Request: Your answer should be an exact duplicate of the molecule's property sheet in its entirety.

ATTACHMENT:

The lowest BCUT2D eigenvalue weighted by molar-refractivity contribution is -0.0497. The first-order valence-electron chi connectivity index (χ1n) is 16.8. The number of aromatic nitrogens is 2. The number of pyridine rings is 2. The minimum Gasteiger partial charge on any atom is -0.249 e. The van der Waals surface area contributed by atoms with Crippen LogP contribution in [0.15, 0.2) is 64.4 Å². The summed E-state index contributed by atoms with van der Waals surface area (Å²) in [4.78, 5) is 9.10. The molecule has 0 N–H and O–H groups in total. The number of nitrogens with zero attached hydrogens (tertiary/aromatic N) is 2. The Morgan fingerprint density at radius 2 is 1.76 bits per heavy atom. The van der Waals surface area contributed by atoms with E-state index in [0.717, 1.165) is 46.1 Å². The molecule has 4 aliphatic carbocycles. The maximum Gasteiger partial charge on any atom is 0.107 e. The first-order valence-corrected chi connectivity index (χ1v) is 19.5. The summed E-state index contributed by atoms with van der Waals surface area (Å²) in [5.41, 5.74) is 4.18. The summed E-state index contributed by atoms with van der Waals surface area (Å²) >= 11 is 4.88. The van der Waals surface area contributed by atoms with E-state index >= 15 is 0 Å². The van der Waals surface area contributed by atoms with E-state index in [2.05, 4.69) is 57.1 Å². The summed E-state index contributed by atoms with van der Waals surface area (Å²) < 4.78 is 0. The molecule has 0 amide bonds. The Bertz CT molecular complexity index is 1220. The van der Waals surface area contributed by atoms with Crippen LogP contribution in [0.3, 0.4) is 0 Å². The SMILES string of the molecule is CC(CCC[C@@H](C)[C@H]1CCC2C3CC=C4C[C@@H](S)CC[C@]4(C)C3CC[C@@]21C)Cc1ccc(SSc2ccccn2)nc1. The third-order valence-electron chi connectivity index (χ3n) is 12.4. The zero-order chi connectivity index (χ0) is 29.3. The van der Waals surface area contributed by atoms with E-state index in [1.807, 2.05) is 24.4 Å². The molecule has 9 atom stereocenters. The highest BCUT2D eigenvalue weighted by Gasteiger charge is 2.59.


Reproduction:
The lowest BCUT2D eigenvalue weighted by molar-refractivity contribution is -0.0497. The first-order valence-electron chi connectivity index (χ1n) is 16.8. The number of aromatic nitrogens is 2. The number of pyridine rings is 2. The minimum Gasteiger partial charge on any atom is -0.249 e. The van der Waals surface area contributed by atoms with Crippen LogP contribution in [0.15, 0.2) is 64.4 Å². The summed E-state index contributed by atoms with van der Waals surface area (Å²) in [4.78, 5) is 9.10. The molecule has 0 N–H and O–H groups in total. The number of nitrogens with zero attached hydrogens (tertiary/aromatic N) is 2. The Morgan fingerprint density at radius 2 is 1.76 bits per heavy atom. The van der Waals surface area contributed by atoms with E-state index in [0.717, 1.165) is 46.1 Å². The molecule has 4 aliphatic carbocycles. The maximum Gasteiger partial charge on any atom is 0.107 e. The first-order valence-corrected chi connectivity index (χ1v) is 19.5. The summed E-state index contributed by atoms with van der Waals surface area (Å²) in [5.41, 5.74) is 4.18. The summed E-state index contributed by atoms with van der Waals surface area (Å²) >= 11 is 4.88. The van der Waals surface area contributed by atoms with E-state index >= 15 is 0 Å². The van der Waals surface area contributed by atoms with E-state index in [2.05, 4.69) is 57.1 Å². The summed E-state index contributed by atoms with van der Waals surface area (Å²) < 4.78 is 0. The molecule has 0 amide bonds. The Bertz CT molecular complexity index is 1220. The van der Waals surface area contributed by atoms with Crippen LogP contribution in [0.3, 0.4) is 0 Å². The SMILES string of the molecule is CC(CCC[C@@H](C)[C@H]1CCC2C3CC=C4C[C@@H](S)CC[C@]4(C)C3CC[C@@]21C)Cc1ccc(SSc2ccccn2)nc1. The third-order valence-electron chi connectivity index (χ3n) is 12.4. The zero-order chi connectivity index (χ0) is 29.3. The van der Waals surface area contributed by atoms with E-state index in [1.807, 2.05) is 24.4 Å². The molecule has 9 atom stereocenters. The highest BCUT2D eigenvalue weighted by Gasteiger charge is 2.59.